No matter how many stories I tell them about thought control in economics, students and colleagues in other disciplines simply don’t believe me.
They don’t understand the restrictions on the professors who are hired, the narrow range of methods and perspectives published in the leading economics journals, the limits on research projects that actually receive funding, or even the surveillance of what should be taught to students in basic undergraduate and graduate economics classes. It’s beyond their imagination that mainstream economists do all they can—within their departments and in the wider discipline—to make sure other approaches (often referred to as heterodox economics or noneconomics) are displaced to (and, in many cases, beyond) the margins.…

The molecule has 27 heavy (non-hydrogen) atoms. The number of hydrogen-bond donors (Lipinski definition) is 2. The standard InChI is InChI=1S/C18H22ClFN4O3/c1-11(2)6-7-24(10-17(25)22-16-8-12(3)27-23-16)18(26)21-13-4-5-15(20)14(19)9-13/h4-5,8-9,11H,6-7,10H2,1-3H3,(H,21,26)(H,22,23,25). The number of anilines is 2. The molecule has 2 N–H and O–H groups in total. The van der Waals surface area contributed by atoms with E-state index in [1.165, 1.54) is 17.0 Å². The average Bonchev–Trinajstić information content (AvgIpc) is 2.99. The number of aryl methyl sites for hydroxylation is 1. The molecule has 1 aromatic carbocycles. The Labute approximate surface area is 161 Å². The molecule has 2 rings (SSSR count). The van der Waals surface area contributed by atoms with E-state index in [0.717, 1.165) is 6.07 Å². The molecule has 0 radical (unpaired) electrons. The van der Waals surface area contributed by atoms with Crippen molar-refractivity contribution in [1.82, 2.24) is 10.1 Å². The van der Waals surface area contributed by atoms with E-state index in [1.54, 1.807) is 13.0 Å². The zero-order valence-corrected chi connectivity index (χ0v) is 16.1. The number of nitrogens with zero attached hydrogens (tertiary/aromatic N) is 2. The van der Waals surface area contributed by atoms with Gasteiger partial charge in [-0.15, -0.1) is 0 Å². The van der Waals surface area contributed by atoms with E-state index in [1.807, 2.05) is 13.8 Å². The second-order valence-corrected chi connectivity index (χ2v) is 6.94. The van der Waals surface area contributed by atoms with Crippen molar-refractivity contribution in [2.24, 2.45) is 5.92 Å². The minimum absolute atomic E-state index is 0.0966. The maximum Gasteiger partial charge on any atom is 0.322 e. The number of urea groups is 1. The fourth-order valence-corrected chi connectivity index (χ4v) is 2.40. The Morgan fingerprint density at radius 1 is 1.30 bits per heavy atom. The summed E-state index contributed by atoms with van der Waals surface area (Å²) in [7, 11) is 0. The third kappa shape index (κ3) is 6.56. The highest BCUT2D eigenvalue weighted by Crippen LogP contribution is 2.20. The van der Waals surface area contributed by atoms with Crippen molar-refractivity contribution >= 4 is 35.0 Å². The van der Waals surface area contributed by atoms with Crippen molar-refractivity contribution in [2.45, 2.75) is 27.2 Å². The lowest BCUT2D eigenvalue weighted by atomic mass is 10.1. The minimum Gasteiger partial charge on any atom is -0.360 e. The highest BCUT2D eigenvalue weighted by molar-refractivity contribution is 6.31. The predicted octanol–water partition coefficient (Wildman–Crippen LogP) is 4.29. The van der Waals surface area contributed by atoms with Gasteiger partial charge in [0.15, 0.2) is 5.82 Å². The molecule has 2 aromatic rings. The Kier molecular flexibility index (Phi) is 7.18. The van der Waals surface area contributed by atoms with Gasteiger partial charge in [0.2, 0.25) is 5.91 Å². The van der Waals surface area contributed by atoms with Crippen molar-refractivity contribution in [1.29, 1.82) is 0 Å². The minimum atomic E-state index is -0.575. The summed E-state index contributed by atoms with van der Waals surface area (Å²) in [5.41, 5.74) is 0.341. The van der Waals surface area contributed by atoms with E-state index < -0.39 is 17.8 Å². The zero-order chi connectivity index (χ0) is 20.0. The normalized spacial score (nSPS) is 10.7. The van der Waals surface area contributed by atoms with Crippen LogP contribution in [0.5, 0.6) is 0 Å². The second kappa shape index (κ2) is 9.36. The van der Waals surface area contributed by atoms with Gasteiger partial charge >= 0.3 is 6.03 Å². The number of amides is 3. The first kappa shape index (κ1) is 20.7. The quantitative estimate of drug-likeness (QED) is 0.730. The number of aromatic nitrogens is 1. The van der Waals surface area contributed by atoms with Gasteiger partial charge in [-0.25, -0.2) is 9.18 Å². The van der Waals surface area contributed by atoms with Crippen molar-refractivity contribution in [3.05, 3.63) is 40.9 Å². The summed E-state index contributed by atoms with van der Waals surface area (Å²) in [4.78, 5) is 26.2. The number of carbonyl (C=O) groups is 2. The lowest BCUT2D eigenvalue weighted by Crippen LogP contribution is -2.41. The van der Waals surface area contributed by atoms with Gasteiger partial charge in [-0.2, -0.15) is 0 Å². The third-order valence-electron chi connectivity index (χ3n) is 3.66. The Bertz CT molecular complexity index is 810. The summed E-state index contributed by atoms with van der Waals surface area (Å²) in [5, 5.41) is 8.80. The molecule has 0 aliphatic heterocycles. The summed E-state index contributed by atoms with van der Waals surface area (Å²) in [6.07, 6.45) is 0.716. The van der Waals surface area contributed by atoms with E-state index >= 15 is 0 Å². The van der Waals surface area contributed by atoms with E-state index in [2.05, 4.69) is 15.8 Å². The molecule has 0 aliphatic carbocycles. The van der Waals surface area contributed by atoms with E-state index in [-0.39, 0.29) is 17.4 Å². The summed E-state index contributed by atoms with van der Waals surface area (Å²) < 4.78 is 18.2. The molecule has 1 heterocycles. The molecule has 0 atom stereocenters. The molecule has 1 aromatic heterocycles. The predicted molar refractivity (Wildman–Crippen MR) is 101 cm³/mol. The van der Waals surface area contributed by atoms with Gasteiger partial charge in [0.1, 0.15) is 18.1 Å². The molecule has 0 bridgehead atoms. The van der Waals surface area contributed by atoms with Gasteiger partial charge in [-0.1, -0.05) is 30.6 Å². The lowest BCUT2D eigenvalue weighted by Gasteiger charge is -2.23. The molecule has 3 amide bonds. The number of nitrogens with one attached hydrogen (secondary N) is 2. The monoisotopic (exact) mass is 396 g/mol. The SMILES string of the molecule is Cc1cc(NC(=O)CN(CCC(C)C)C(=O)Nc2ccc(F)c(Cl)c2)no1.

Neoliberal conspiracy, coincidence, or...?
David Ruccio survived a purge at Notre Dame only because he had tenure. But the formerly heterodox economics department, similar to UMASS Amherst and UMKC, was converted to conventional economics and a separate department was instituted for "other."
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Thought control in economics
David F. Ruccio | Professor of Economics, University of Notre Dame
There's a reason for all this.
Capturing the surplus